The Algernon Blackwood Collection
Algernon Blackwood was an English author best known for his ghost stories.Blackwood's short stories The Willows and The Wendigo were very influential in the genre.This collection includes the following: NOVELS: The Centaur Jimbo: A Fantasy The Human Chord A Prisoner in Fairyland The Extra Day Julius LeVallon The Bright Messenger The Wave: An Egyptian Aftermath The Promise of Air The Garden of Survival SHORT STORIES: The Willows The Wendigo The Damned The Man Whom the Trees Loved The Insanity of Jones The Man Who Found Out The Glamour of Snow Sand A Physical Invasion Ancient Sorceries The Nemesis of Fire Secret Worship The Camp of the Dog A Victim of Higher Space The Empty House A Haunted Island A Case of Eavesdropping Keeping His Promise With Intent to Steal The Wood of the Dead Smith: An Episode in a Lodging-House A Suspicious Gift The Strange Adventures of a Private Secretary in New York Skeleton Lake: An Episode in Camp The Regeneration of Lord Ernie The Sacrifice A Descent into Egypt Wayfarers The Tryst The Touch of Pan The Wings of Horus Initiation A Desert Episode The Other Wing The Occupant of the Room Cain's Atonement An Egyptian Hornet By Water H. S. H.
A Bit of Wood Transition The Tradition The Wolves of God Chinese Magic Running Wolf First Hate The Tarn of Sacrifice The Valley of the Beasts The Call Egyptian Sorcery The Decoy The Man Who Found Out The Empty Sleeve Wireless Confusion Confession The Lane That Ran East and West 'Vengeance is Mine'
The Algernon Blackwood Collection
"THE FRIENDLY AND FLOWING SAVAGE, who is he? Is he waiting for civilization, or is he past it, and mastering it?"
"We find ourselves today in the midst of a somewhat peculiar state of society, which we call Civilization, but which even to the most optimistic among us does not seem altogether desirable. Some of us, indeed, are inclined to think that it is a kind of disease which the various races of man have to pass through....
"While History tells us of many nations that have been attacked by it, of many that have succumbed to it, and of some that are still in the throes of it, we know of no single case in which a nation has fairly recovered from and passed through it to a more normal and healthy condition. In other words, the development of human society has never yet (that we know of) passed beyond a certain definite and apparently final stage in the process we call Civilization; at that stage it has always succumbed or been arrested."
-EDWARD CARPENTER, Civilization: Its Cause and Cure
O'Malley himself is an individuality that invites consideration from the ruck of commonplace men. Of mingled Irish, Scotch, and English blood, the first predominated, and the Celtic element in him was strong. A man of vigorous health, careless of gain, a wanderer, and by his own choice something of an outcast, he led to the end the existence of a rolling stone. He lived from hand to mouth, never quite growing up. It seemed, indeed, that he never could grow up in the accepted sense of the term, for his motto was the reverse of nil admirari , and he found himself in a state of perpetual astonishment at the mystery of things. He was forever deciphering the huge horoscope of Life, yet getting no further than the House of Wonder, on whose cusp surely he had been born. Civilization, he loved to say, had blinded the eyes of men, filling them with dust instead of vision.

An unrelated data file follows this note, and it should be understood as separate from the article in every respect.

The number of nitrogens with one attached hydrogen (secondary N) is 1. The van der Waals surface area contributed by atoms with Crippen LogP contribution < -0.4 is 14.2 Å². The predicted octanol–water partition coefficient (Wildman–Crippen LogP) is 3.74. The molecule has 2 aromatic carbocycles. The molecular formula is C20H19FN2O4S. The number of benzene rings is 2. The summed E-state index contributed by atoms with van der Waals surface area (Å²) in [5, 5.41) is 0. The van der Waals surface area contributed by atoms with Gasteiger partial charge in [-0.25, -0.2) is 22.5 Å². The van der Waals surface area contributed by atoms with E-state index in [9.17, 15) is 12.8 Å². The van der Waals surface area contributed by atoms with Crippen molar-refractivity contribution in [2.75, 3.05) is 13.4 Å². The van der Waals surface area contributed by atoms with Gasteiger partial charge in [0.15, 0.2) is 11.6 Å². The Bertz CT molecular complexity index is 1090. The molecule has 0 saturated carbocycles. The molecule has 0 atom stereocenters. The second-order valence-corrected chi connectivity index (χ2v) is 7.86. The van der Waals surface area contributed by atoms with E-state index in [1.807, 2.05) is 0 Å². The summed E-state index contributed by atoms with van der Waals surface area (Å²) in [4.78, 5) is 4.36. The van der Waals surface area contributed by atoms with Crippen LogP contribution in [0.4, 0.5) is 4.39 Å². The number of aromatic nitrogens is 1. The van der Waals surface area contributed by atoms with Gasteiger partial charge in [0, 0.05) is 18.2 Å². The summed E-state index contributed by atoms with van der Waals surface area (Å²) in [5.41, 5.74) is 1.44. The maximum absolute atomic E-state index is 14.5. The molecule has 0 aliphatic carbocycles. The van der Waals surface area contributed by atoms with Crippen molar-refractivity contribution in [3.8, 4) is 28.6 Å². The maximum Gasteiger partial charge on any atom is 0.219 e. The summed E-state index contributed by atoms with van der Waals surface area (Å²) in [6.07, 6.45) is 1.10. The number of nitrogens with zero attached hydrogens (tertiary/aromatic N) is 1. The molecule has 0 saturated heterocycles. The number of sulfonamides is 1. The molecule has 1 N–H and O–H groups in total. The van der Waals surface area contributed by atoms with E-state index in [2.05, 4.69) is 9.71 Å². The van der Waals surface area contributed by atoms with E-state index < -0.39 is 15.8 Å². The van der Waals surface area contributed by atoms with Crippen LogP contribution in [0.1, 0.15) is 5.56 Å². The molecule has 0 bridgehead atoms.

An ardent lover of wild outdoor life, he knew at times a high, passionate searching for things of the spirit, when the outer world fell away like dross and he seemed to pass into a state resembling ecstasy. Never in cities or among his fellow men, struggling and herded, did these times come to him, but when he was abroad with the winds and stars in desolate places. Then, sometimes, he would be rapt away, caught up to see the tail-end of the great procession of the gods that had come near. He surprised Eternity in a running Moment.
For the moods of Nature flamed through him- in him-like presences, potently evocative as the presences of persons, and with meanings equally various: the woods with love and tenderness; the sea with reverence and magic; plains and wide horizons with the melancholy peace and silence as of wise and old companions; and mountains with a splendid terror due to some want of comprehension in himself, caused probably by a spiritual remoteness from their mood.
The Cosmos, in a word, for him was psychical, and Nature's moods were transcendental cosmic activities that induced in him these singular states of exaltation and expansion. She pushed wide the gateways of his deeper life. She entered, took possession, dipped his smaller self into her own enormous and enveloping personality.
He possessed a full experience, and at times a keen judgment, of modern life; while underneath, all the time, lay the moving sea of curiously wild primitive instincts. An insatiable longing for the wilderness was in his blood, a craving vehement, unappeasable. Yet for something far greater than the wilderness alone-the wilderness was merely a symbol, a first step, indication of a way of escape. The hurry and invention of modern life were to him a fever and a torment. He loathed the million tricks of civilization. At the same time, being a man of some discrimination at least, he rarely let himself go completely. Of these wilder, sim